Buttigieg on Biden's Iraq War vote: 'that vote was a mistake'

Buttigieg on Biden's Iraq War vote: 'that vote was a mistake'
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Democratic presidential hopeful Pete ButtigiegPeter (Pete) Paul Buttigieg2020 Democrats defend climate priorities in MSNBC forum MSNBC Climate Change Forum draws 1.3M viewers in 8 pm timeslot Iowa Steak Fry to draw record crowds for Democrats MORE tried to separate himself from his 2020 primary competitors in an interview airing Sunday.

Buttigieg discussed fellow candidates Sen. Bernie SandersBernie SandersSanders to join teachers, auto workers striking in Midwest Krystal Ball tears into 'Never Trump' Republicans 2020 Democrats defend climate priorities in MSNBC forum MORE (I-Vt.) and former Vice President Joe BidenJoe BidenJulián Castro: It's time for House Democrats to 'do something' about Trump Warren: Congress is 'complicit' with Trump 'by failing to act' Sanders to join teachers, auto workers striking in Midwest MORE in an interview with CBS' "Face the Nation". He particularly knocked Biden's vote for the Iraq War.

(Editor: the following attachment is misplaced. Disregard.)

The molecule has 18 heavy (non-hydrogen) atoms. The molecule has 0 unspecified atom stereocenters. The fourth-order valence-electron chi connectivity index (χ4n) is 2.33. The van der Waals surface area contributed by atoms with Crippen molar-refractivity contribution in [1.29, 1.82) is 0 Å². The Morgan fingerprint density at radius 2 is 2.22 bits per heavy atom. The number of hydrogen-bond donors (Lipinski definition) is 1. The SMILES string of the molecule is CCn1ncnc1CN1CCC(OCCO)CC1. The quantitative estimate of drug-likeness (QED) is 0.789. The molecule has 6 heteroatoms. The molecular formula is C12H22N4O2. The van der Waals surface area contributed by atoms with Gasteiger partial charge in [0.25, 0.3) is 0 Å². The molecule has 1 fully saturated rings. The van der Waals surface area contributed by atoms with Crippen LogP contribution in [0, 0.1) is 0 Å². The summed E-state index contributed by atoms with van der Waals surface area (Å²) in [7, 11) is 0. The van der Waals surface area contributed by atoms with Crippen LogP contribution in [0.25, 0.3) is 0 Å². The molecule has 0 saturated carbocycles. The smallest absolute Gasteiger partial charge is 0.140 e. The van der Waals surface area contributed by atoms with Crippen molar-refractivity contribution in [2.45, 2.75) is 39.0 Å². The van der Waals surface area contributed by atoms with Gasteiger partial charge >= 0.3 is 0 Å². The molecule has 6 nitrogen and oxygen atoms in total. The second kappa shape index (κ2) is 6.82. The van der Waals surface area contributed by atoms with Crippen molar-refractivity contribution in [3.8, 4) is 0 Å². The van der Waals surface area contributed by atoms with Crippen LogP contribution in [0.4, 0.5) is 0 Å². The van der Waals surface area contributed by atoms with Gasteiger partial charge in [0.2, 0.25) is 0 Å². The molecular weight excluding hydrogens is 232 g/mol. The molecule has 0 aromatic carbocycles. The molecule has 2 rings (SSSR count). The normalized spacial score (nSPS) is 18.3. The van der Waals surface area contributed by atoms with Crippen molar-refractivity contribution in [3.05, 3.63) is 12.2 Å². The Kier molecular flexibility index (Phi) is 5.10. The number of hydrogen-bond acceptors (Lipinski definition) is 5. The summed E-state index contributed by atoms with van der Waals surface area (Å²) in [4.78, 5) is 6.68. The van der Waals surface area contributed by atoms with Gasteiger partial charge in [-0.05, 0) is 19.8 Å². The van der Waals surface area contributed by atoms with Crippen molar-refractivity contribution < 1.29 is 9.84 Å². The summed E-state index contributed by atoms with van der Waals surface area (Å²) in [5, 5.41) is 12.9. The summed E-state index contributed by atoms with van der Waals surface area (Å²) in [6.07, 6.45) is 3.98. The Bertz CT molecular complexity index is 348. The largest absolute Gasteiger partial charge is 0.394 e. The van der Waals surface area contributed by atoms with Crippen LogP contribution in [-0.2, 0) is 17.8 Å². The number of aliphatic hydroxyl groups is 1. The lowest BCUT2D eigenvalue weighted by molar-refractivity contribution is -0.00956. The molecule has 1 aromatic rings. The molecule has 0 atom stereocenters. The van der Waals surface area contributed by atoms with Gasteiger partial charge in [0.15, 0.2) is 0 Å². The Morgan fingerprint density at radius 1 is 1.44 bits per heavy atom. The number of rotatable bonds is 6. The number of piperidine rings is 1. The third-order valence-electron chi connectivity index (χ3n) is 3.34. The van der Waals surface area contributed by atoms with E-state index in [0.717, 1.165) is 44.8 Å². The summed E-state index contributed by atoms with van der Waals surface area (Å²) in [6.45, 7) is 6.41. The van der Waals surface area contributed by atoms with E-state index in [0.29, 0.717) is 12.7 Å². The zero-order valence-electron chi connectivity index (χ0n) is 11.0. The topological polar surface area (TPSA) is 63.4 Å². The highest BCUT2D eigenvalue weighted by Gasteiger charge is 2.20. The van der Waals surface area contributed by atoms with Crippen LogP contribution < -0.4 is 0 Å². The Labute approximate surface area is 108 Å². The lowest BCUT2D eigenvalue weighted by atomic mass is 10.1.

"I certainly think that vote was a mistake and I have a different view on that conflict," Buttigieg said, according to a transcript of his remarks.

Buttigieg, who served as a Naval intelligence offer, also noted that the war was something he "opposed as a student and continue[s] to think was a terrible idea."

Buttigieg discussed an essay he wrote as a teen expressing his admiration for Sanders, but said that he has a different approach. 

"It's not unusual, in a moment like this, to admire somebody and also find yourself competing with them," he said. "But I have a different approach. I have a somewhat different message and I represent a very different messenger."

When asked by host Margaret Brennan whether he thinks Sanders' moment has passed, Buttigieg responded that he thinks the current moment "calls for something new."

"The values that make us Democrats shouldn't change," he said.  "We've got to find a different vocabulary around them. We've got to find a way to communicate, in terms of real world impact, what it means to go with a progressive direction, rather than stay on this drift that we have right now in Washington."

Buttigieg said his executive experience gave him a different perspective than other contenders.

"Part of it's because I'm a mayor. And so my world is one of being on the ground," he continued. "We eat what we cook as mayors. We live with the policy decisions we make. There's no force field of staff between me and the constituents who count on me." 

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Buttigieg, alongside Biden and Sanders, is among the 24 candidates competing for the Democratic Party's 2020 presidential nomination.